I never really processed the radiation tattoos. Six little dots. Freckles, they called them. I was happy they weren't my first ink. I had two real tattoos before those six dots. I assume there are plenty of straight-laced ladies who were horrified to get their first ink in this way. My breast cancer still doesn't feel real. I see people with pink ribbons and I don't resonate with them. Mine was so early, so unexpected, so ... in some ways, harmless, compared to what other people face. My broken ankle feels more real than cancer did. Isn't that odd? Broken bones are so innocuous. But .... the tattoos remain. When I go to put on a bra. When I go to think about a swimsuit. What is that mark? Oh, yeah. I had cancer. Really? You? Yeah, actually, just a few years ago. 2017. It's 2019. That was like, yesterday. It would be easier to forget all that happened. If there weren't tattoos. They aren't freckles. They never were. Continue reading
Posted Feb 15, 2019 at Surrender, Dorothy
I've used this boot twice before. Seriously, this is ridiculous. In the past, however, it's been my fault. Stress fractures from running longer and harder than a nonathlete with flat feet should. This time, a very tall, very large horse accidentally stepped on my foot and broke a toe. The doc with the X-ray warned me if I didn't wear the boot, I'd end up with arthritis and also not be able to run without pain. He also told me that if I were eighteen, I'd probably heal within a week. Thanks, motherfucker. So this week, I wore this giant sofa on my foot to my corporate job with a normal black leather boot on the other foot. I clomped around the office for four days before giving myself a giant overcompensation injury, supination. In other words, I woke up on Friday morning barely able to put any weight on my left foot. I broke a toe on my right foot. So, yeah. I iced my left foot and realized my Mac was down to 60% and I'd left the power cord at work. I headed in with a sneaker on my left foot and a sofa on my right foot and kissed any hope of looking cool at work goodbye for at least six months. There's something about looking physically weak at work that is especially threatening to me. Clomping is not my jam. So now it's been a week. The doctor initially told me I'd be in a boot for three weeks. I think I'm going to get an X-ray next Saturday, just to see. Maybe I'm closer to eighteen than he thinks. So many people have been curious this week as to what I could've possibly done to end up in a boot. That's kind of crazy... Continue reading
Posted Feb 2, 2019 at Surrender, Dorothy
Tonight the little angel introduced me to Ari's Seven Rings. Cultural appropriation aside, I need to react on a whole 'nother level. That's not really setting cultural appropriation aside ... I just have another subject to also introduce, and others have handled the appropriation better than I would. Dude. What is wrong with us? When are we going to realize that buying stuff doesn't solve anything? Sorry, Ari. I just can't listen to this and take it at face value -- you've never been one to brag on your dollars before, and I just don't want to hear it now. Wearing a ring, but ain't goin' to be no "Mrs." Bought matching rings for six of my bitches. I'd rather spoil my friends with all of my riches, think retail therapy is my new addiction. I'm picturing Ari and her girl gang with their new matching diamond rings, probably enormous diamond rings, and realizing once again that even though I personally look around at other people's diamonds and think they are awesome, diamonds are actully not fungible. We only care about them because a long time ago, a diamond miner decided we should celebrate marriage that way. Diamonds aren't rare. Think about it. Diamonds are like assholes, and everybody's got one. I'm not proud of the fact I look at other women's diamonds knowing that those diamonds have absolutely zero zilch zippo to do with the men's or women's who presented the diamonds love for their partner. Your love is not actually reflected in carats, regardless of what the industry would like us to think. I'm going to be forty-five in a few weeks, and I keep waiting for maturity. Why do I care about diamonds and square footage and thread count? Why do I think having nice things is... Continue reading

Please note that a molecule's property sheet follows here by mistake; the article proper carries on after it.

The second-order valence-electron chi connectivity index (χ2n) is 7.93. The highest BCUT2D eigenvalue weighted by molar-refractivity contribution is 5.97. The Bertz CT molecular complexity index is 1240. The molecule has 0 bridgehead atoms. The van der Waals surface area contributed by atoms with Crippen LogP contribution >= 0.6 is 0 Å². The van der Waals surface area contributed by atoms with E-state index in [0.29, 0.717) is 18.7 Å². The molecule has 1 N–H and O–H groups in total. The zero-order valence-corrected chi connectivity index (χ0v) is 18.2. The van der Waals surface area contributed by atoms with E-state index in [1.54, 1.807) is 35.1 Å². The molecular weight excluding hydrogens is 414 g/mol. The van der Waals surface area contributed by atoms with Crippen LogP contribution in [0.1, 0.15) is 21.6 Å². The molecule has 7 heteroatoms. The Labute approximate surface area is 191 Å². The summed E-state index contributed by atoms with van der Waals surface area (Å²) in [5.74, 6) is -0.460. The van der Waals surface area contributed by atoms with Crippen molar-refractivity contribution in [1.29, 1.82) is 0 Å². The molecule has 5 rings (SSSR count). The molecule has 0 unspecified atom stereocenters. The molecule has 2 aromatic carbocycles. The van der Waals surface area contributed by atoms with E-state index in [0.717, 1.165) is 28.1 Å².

Posted Jan 22, 2019 at Surrender, Dorothy
Over the past year or so, I've been having what I'll call a stress dream over finding an apartment because I suddenly realize I have to go back to college. I graduated from the University of Iowa over twenty years ago. In all the time I lived there, through two dorm rooms, one sorority house and three apartments with approximately fifteen roommates, I don't recall losing any sleep over where I was going to live. I didn't go to graduate school in Iowa City. I went to graduate school in Kansas City, as an adult living with my now husband. I have no idea why I've constructed this storyline in my head. I realized last night that I have a created a whole town in dreamland that doesn't exist in reality, and I've revisited it several times now. There's the two-story duplex with the leaky sunporch and hilly back garden planted with flowers I don't know how to grow. Its windows and doors don't lock, and I'm constantly closing the shades. It has a pool I have no idea how to chlorinate. It's on a street that doesn't exist and that I've researched several times over the past year in my dreams, trying to find my way back to my bedroom there, the one with the four-poster bed I've never owned. The union where I buy groceries in my dreams is located just south of a four-story library I never saw in real life but where I study constantly in my dreams, sure I'm about to fail. There is a cupola at the top that plays calliope music at all times. Raindrops on roses, and whiskers on kittens. In this town, I keep driving past a row of restaurants in Omaha that doesn't exist. I really like the Mexican one... Continue reading
Posted Dec 25, 2018 at Surrender, Dorothy